Phoenix Suns complete offseason of asset acquisition

PHOENIX — The Phoenix Suns entered the summer short on assets and talented young players.

After an offseason that saw them say goodbye to franchise legends Steve Nash and Grant Hill, that has completely changed.

The Suns have come out of July with three quality players in their early-to-mid 20′s with varying degrees of potential, not to mention first-round pick Kendall Marshall, and they nearly bagged a 23-year-old star in Eric Gordon as well.

They have also replenished their draft pick war chest by adding three-first rounders to give them a total of six firsts and four seconds the next three seasons (assuming the Minnesota pick conveys in that time, which is a likely assumption).

“I think what we’re trying to do is two things, we’re trying to get younger and we’re trying to accumulate assets and we had the opportunity to do both,” said PBO Lon Babby, speaking about the recent three-way trade in particular but a statement that could go for the offseason in general. “We wouldn’t have done it unless we got both things.”

Just like the Suns got “both things” (the player, Wes Johnson, and the protected first), the Suns seemed to follow that same pattern all offseason long.

Although they certainly tried with the Gordon offer sheet, the Suns knew they were not likely going to completely rebuild in one offseason. It was likely going to take time — potentially with a losing season or two in between — for the Suns to fully transition from the Nash era to the Dragic/Gortat/Beasley (if you can even call it that) era.

The Suns at long last now possess young pieces and assets. Every Sun except Scola is in his 20′s, and Phoenix has a bevy of draft picks to use as trade sweeteners. It’s highly unlikely the Suns actually use that many picks, but possessing them provides extreme flexibility.

The Suns are also flexible because they have a little over $7 million in cap space remaining after dumping the final guaranteed year of Hakim Warrick’s contract and eliminating Robin Lopez’s cap hold for assets. They do plan on signing a backup center, but I don’t believe they will spend much more than the minimum for that acquisition.

That will make Phoenix a team that GMs call during the season if they need a third or fourth team to take on salary for a draft pick in a complicated trade or if they are desperate to drop a contract to stay under the luxury tax. Being in an advantageous position like this is how Oklahoma City extorted two first-round picks from the Suns in the infamous Kurt Thomas trade years ago.

The Suns also have access to Brad Miller’s non-guaranteed contract until they waive him. Because only $848,000 of his $5.1 million salary is guaranteed, the Suns have the option of immediately eliminating a good chunk of money from a team’s cap. And as we learned on Friday, the Suns could even aggregate Miller’s salary with another player’s since he was traded into cap space, perhaps for a talented but well-paid player a team wants to dump.

Miller’s contract was the key to everybody getting what they wanted in the three-team trade: the Suns received a first and a young player at a position of need, the Hornets got a center and the Wolves got cap relief. If the Suns were on the hook for the entirety of Miller’s contract, I doubt the deal would have happened.

Because the Suns were able to acquire expiring assets for Lopez (Johnson has a team option), they maintained enough cap space to be close enough to find the room to make a max offer next summer if need be. By my projections the Suns will have somewhere around $42 million in committed salaries for 2013-14. Now that doesn’t count the two-first rounders they will have (they should take up about $3 mil in cap holds) nor does it include the potential first-rounder from Minnesota, Shannon Brown’s non-guaranteed $1.75 mil or Johnson’s option.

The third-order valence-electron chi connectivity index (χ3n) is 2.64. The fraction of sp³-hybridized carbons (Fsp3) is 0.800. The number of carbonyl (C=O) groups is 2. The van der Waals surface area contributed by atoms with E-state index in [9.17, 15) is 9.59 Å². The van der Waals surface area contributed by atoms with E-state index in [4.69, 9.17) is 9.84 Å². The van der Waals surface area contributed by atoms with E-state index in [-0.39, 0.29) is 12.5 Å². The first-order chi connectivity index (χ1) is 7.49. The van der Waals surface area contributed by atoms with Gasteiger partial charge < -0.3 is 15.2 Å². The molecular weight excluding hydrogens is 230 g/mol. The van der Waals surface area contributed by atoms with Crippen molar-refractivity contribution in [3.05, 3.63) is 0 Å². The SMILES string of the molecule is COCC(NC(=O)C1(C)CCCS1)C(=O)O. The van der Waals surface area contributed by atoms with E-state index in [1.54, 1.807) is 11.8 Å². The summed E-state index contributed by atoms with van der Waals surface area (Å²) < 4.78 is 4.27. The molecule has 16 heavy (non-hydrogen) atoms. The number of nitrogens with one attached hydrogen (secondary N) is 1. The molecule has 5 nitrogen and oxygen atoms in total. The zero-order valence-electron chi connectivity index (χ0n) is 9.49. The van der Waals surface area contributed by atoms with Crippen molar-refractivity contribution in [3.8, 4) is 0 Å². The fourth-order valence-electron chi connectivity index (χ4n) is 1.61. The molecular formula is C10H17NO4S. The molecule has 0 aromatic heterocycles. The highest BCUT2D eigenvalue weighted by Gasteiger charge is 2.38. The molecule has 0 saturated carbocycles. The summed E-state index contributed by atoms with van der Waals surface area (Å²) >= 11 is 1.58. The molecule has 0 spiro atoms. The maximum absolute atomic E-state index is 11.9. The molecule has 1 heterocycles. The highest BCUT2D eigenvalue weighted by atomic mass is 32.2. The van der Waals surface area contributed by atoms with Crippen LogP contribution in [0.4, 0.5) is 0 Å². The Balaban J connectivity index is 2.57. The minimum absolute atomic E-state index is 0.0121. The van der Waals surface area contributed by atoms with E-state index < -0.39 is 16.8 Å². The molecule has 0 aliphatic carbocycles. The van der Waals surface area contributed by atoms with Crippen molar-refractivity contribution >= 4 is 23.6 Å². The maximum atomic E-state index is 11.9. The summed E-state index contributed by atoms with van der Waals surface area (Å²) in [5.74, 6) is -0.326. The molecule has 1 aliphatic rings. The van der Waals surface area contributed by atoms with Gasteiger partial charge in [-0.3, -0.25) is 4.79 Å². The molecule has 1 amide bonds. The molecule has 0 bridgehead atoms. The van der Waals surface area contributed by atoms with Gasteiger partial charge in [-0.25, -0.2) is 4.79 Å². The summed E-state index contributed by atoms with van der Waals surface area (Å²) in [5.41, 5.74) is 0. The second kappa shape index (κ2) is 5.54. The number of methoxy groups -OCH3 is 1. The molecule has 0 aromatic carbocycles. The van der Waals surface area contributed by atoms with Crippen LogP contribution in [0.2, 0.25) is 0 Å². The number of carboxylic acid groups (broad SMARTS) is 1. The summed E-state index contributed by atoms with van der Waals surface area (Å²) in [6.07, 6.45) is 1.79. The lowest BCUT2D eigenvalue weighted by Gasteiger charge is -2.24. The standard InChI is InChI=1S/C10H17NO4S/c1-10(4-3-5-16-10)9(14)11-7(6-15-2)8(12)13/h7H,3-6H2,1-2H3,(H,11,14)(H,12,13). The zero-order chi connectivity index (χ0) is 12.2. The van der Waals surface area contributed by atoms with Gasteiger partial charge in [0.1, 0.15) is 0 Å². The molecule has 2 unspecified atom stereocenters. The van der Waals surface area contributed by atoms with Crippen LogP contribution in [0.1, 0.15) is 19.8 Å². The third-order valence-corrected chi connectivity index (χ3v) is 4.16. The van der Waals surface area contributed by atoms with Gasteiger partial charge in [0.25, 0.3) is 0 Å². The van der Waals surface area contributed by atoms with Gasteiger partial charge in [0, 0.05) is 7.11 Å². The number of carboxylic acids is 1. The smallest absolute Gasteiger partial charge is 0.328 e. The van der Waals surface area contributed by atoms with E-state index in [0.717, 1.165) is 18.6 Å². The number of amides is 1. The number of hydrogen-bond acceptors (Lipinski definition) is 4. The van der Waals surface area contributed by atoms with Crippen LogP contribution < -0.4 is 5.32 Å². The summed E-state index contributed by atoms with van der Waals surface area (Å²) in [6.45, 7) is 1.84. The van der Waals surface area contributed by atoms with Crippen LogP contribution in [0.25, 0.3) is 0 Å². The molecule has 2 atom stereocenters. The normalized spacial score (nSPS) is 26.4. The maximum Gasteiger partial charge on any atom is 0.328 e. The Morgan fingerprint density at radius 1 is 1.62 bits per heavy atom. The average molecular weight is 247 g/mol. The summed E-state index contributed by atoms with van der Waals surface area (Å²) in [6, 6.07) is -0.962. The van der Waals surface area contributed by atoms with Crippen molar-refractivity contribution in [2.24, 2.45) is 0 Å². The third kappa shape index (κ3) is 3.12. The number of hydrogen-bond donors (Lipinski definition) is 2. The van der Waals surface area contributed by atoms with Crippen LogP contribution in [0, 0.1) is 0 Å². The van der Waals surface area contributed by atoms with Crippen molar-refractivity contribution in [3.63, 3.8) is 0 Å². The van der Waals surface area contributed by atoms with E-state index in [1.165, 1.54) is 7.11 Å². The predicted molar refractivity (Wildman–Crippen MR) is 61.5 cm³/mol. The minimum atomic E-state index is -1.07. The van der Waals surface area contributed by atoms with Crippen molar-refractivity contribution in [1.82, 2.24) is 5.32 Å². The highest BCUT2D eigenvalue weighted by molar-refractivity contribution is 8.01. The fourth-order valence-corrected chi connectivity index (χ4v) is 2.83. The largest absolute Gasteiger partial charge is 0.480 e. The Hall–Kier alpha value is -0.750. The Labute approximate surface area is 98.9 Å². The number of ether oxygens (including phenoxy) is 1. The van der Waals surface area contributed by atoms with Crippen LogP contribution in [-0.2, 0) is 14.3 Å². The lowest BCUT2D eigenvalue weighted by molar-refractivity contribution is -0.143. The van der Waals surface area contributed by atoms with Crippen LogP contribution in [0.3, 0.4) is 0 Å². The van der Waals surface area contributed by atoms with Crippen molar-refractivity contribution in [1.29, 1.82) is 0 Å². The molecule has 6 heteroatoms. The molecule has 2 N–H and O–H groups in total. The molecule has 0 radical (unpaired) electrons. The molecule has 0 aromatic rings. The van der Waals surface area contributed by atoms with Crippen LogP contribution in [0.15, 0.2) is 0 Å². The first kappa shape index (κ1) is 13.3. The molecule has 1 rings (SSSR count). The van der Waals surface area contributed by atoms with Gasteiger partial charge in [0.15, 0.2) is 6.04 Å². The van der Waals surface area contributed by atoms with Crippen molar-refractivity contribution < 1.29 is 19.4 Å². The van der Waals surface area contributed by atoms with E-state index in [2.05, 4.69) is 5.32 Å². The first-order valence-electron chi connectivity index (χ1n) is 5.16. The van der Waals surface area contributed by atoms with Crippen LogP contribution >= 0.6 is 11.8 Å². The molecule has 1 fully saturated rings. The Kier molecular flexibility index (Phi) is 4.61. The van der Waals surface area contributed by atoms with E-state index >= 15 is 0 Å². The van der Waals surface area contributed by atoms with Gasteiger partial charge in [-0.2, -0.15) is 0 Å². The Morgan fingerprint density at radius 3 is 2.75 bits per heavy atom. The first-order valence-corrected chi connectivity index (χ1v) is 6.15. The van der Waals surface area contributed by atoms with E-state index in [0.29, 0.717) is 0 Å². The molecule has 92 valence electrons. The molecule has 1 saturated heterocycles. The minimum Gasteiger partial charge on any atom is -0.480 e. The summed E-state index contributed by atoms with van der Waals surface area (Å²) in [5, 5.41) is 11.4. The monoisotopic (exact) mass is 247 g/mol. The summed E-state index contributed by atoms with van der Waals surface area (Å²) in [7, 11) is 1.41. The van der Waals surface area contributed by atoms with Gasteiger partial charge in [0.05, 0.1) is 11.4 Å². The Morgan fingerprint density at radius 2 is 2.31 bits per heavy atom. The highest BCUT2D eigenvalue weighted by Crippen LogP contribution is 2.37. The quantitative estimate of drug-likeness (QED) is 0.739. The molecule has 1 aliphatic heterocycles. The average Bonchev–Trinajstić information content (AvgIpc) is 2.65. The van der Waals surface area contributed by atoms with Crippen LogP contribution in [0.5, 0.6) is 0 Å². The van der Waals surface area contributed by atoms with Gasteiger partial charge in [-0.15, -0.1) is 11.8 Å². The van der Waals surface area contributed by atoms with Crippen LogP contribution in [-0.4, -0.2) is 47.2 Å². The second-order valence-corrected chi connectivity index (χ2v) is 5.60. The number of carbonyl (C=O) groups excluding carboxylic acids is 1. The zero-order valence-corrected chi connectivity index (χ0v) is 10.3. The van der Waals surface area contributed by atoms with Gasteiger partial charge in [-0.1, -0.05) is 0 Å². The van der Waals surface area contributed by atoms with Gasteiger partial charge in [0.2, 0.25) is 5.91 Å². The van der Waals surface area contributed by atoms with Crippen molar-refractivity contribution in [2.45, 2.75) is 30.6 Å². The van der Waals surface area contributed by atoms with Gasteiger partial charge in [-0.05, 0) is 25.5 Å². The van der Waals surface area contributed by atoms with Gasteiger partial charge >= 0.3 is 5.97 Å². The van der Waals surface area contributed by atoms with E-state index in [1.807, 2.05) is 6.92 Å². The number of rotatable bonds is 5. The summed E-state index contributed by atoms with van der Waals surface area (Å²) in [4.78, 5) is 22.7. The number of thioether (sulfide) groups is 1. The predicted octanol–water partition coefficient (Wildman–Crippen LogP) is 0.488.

Basically, it’s way too early to get a clear picture of next summer, but suffice it to say if the Suns wanted to they could probably create max room, especially if they moved a first-rounder to get a player like Channing Frye off the books, and they will most certainly be able to offer the max for a young player like James Harden.

We know the Thunder won’t let him go without a fight, and personally I don’t think they ever will, but at least now the Suns will be in position to make a sign-and-trade deal with their assets and cap space (I bet it would need to be a three-way deal for OKC to get them more established talent).

“So we had tremendous flexibility this year, we will have significant cap space probably around $7 million to use as we might need it as we go through the season for any opportunity that might come along,” Babby said. “Then we also maintain tremendous cap flexibility going forward into next season and the offseason again. So to come out of all these transactions and maintain tremendous flexibility I think was a goal of ours. We’re not going to get everything done in one fell swoop.”

No they weren’t, but after being a franchise trying to accomplish the disparate goals of winning with an aging core and getting younger at the same time, this summer the Suns have finally established their youthful direction.

Suns in search of a backup center

After adding Johnson, the Suns’ depth chart looks complete aside from the backup center position.

“Right now that is the most significant place of need, our backup center position,” said Suns GM Lance Blanks. “Unfortunately Robin filled that role great, we just didn’t have the minutes to offer him. You look at the roster it might have even been a bigger struggle this year with the guys that we brought in and the way the coach wants to play. That will be a position that we’re combing through names just to finish putting this puzzle together, trying to put all the pieces together. Center is definitely the position of need, backup center I should say.”